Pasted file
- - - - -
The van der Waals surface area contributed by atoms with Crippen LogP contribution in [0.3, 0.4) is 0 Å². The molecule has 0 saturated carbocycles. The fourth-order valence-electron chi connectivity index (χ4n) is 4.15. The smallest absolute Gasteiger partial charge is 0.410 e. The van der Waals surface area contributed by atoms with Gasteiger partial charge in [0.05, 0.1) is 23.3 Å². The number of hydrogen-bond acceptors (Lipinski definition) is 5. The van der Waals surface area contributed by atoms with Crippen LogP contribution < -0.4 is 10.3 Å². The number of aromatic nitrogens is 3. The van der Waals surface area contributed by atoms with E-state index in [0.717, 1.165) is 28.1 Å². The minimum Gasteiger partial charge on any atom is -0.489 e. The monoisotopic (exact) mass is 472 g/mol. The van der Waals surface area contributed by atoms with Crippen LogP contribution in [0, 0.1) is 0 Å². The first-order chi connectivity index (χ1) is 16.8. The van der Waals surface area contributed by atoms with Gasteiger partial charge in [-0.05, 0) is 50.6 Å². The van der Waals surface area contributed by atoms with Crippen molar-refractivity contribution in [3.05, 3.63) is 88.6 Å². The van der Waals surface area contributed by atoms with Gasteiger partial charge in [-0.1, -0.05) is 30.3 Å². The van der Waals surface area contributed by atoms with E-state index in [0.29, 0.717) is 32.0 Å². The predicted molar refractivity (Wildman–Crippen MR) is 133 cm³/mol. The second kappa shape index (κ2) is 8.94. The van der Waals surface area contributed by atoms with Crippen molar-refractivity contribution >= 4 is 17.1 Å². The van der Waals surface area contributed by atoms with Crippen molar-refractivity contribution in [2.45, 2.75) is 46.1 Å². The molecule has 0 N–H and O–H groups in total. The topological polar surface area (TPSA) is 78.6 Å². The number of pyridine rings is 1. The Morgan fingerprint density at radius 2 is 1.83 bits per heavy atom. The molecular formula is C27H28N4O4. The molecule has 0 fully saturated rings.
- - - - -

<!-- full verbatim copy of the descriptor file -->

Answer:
The van der Waals surface area contributed by atoms with Crippen LogP contribution in [0.3, 0.4) is 0 Å². The molecule has 0 saturated carbocycles. The fourth-order valence-electron chi connectivity index (χ4n) is 4.15. The smallest absolute Gasteiger partial charge is 0.410 e. The van der Waals surface area contributed by atoms with Gasteiger partial charge in [0.05, 0.1) is 23.3 Å². The number of hydrogen-bond acceptors (Lipinski definition) is 5. The van der Waals surface area contributed by atoms with Crippen LogP contribution < -0.4 is 10.3 Å². The number of aromatic nitrogens is 3. The van der Waals surface area contributed by atoms with E-state index in [0.717, 1.165) is 28.1 Å². The minimum Gasteiger partial charge on any atom is -0.489 e. The monoisotopic (exact) mass is 472 g/mol. The van der Waals surface area contributed by atoms with Crippen LogP contribution in [0, 0.1) is 0 Å². The first-order chi connectivity index (χ1) is 16.8. The van der Waals surface area contributed by atoms with Gasteiger partial charge in [-0.05, 0) is 50.6 Å². The van der Waals surface area contributed by atoms with Crippen molar-refractivity contribution in [3.05, 3.63) is 88.6 Å². The van der Waals surface area contributed by atoms with Gasteiger partial charge in [-0.1, -0.05) is 30.3 Å². The van der Waals surface area contributed by atoms with E-state index in [0.29, 0.717) is 32.0 Å². The predicted molar refractivity (Wildman–Crippen MR) is 133 cm³/mol. The second kappa shape index (κ2) is 8.94. The van der Waals surface area contributed by atoms with Crippen molar-refractivity contribution >= 4 is 17.1 Å². The van der Waals surface area contributed by atoms with Crippen molar-refractivity contribution in [2.45, 2.75) is 46.1 Å². The molecule has 0 N–H and O–H groups in total. The topological polar surface area (TPSA) is 78.6 Å². The number of pyridine rings is 1. The Morgan fingerprint density at radius 2 is 1.83 bits per heavy atom. The molecular formula is C27H28N4O4. The molecule has 0 fully saturated rings.